One of the main highlights of The Lord of the Rings: The Fellowship of the Ring was its complex and brooding score. Howard Shore was an unusual choice for this genre of film, being more associated with other types of movies, such as The Silence of the Lambs, Se7en, The Cell and David Cronenberg's films, including Dead Ringers and Crash.
Howard Shore is somebody who does a lot of experimentation; The Lord of the Rings trilogy needed something traditional, but with a unique spin. Well, I was a big fan of Shore's music for The Fly and Looking for Richard, both of which handle large orchestral forces, and, in the case of the latter, a chorus of fire and brimstone. When I first heard Shore would be composing the music for this trilogy, I actually relaxed and waited eagerly (hoping against hope his score wouldn't be rejected). I had faith in Howard Shore's ability to do something on this scale.
I wasn't disappointed. Furthermore, the score played an intergral role in the film. Several scenes, most notably Boromir's death at the end, play out with minimal sound effects and no dialogue, allowing the music to carry the film. The score was also mixed very aggressively in 6.1 as well, with the orchestra wrapping around your front and the choir behind you. Great care was taken with this aspect of the film, as there had been with all other elements of production, allowing for the films to have the completeness that has made them such repeatable viewing.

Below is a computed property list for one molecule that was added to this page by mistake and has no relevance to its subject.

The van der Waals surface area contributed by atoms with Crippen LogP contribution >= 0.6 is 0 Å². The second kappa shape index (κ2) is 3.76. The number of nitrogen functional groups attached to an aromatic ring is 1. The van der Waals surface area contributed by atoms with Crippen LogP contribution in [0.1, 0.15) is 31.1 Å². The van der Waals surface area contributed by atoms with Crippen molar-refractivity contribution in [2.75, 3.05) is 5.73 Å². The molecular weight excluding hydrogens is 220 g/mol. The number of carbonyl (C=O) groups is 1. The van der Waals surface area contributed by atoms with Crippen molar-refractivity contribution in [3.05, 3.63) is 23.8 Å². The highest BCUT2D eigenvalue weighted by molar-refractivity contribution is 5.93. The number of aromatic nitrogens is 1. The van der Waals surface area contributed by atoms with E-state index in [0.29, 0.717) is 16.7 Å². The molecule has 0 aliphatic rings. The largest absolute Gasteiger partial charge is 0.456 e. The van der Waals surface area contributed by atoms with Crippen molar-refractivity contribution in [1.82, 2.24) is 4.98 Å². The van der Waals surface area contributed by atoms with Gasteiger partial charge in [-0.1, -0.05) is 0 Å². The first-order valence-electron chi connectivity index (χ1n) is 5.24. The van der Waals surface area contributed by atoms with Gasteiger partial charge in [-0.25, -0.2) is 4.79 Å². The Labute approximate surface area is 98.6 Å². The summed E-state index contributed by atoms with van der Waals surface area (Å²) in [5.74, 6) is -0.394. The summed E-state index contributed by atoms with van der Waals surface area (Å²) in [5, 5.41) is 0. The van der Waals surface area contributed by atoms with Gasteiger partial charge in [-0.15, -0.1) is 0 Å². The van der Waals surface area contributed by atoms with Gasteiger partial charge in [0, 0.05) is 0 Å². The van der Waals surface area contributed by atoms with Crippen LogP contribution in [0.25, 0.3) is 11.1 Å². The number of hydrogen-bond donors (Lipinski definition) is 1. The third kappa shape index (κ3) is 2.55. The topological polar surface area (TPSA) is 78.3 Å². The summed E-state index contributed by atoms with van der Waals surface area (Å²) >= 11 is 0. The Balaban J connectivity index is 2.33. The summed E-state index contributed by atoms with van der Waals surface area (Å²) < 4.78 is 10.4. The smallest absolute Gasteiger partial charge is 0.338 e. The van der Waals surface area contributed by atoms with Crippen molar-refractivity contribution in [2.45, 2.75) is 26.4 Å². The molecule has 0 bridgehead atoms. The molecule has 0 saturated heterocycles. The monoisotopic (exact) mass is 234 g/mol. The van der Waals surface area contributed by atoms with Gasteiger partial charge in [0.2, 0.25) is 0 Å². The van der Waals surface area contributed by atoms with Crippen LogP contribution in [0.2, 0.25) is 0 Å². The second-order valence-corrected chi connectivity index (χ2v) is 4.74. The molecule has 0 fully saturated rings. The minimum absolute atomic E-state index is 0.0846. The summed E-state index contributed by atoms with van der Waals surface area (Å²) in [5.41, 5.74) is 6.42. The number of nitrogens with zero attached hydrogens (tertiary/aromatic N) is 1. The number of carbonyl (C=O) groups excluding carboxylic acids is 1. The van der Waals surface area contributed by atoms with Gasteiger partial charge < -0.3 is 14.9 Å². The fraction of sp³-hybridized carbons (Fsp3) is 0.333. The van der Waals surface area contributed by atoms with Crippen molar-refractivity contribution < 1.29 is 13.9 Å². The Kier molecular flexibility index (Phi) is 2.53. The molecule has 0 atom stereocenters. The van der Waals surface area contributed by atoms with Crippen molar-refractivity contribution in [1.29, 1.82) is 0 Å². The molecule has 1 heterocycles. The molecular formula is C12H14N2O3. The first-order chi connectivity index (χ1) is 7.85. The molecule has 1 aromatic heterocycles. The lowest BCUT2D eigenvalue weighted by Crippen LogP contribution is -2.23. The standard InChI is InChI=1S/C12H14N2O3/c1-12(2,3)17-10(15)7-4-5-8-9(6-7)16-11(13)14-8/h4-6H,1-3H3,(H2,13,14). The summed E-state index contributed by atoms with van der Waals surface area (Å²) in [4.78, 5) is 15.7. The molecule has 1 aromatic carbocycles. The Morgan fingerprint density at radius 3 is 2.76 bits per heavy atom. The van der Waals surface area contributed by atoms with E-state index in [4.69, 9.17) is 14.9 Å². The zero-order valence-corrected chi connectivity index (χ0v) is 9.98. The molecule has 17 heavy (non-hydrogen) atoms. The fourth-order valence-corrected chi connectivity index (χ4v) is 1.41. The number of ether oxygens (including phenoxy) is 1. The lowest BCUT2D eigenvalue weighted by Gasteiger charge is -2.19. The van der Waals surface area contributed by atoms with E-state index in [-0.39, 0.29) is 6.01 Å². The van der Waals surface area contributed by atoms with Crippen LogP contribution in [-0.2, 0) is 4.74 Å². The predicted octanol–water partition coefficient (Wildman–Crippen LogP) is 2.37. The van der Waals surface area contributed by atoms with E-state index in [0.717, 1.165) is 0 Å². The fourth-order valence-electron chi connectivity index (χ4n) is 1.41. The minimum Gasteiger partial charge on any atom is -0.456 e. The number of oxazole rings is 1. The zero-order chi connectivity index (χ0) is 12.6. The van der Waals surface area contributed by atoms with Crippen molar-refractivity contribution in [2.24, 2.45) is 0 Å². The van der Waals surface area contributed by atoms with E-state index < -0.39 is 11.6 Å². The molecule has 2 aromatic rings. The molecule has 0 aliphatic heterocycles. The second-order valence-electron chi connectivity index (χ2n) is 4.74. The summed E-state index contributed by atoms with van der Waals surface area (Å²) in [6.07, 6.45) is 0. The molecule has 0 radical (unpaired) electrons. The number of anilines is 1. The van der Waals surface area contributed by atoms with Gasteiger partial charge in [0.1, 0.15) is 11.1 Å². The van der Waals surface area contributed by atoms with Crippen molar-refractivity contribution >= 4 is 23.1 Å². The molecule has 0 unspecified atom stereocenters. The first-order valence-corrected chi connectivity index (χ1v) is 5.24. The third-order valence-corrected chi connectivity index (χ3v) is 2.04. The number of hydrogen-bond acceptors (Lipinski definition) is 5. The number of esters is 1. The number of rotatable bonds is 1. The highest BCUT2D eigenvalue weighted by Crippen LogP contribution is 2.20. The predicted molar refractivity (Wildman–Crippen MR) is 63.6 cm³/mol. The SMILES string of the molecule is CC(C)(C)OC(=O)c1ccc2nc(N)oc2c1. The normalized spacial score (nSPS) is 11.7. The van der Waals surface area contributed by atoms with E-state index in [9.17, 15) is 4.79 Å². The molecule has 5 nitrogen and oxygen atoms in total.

Shore did quite a bit of research for the music, not only into the cultures that inspired Tolkien in the creation of the different races depicted in The Hobbit and The Lord of the Rings, but also in how The Lord of the Rings has entered into pop culture and the mythology of a new age. His goal, he said, was to achieve something that did not sound like a film score, but rather a tone poem, an ancient musical text.
As a result, the score was, in a way, designed to be the last word for Middle Earth, musically. And it certainly comes across that way. Great in scope, rich in texture, broad in orchestration, Shore's score is a perfect example of what the film score art is capable of. There are many moments in The Fellowship of the Ring that are dark and harsh, but there are also moments of rapturous beauty. It can be very bold and straightforward, but it can also be subtle and complex.
The score for The Two Towers is designed to be a continuation of that for Fellowship; certain thematic material was actually introduced in the extended version of the film that came out on DVD in November of 2002 (a cue from which, "Farewell to Lorien," was available only in the leatherbound special limited edition package of the soundtrack from The Two Towers, but it was worth the extra price). Other material is brand new, the most noticable being the theme for the Rohan that dominates this score.
Listening to Fellowship and Two Towers on CD one after the other, the listener finds that the transition from one to the other is seamless. Although a wealth of thematic material is introduced in The Two Towers, Fellowship introduces themes throughout its length. The Two Towers is the second movement, not a sequel score.
Of course, the difference in the album production muddies things up a bit; while Fellowship is 95% chronological, the record of Two Towers is a mishmash of cues from all over the place, lumped together in no discernable fashion (although Shore is better at doing this sort of thing than John Williams is, to be sure; Two Towers is listenable, while some Williams soundtrack albums aren't at all). The entire sequence from when Gandalf, Gimli, Legolas and Aragorn ride into Edoras to the arrival of the two children as Theoden mourns Theodred is on the album, but split up and buried in four... count 'em, four! other tracks on the CD.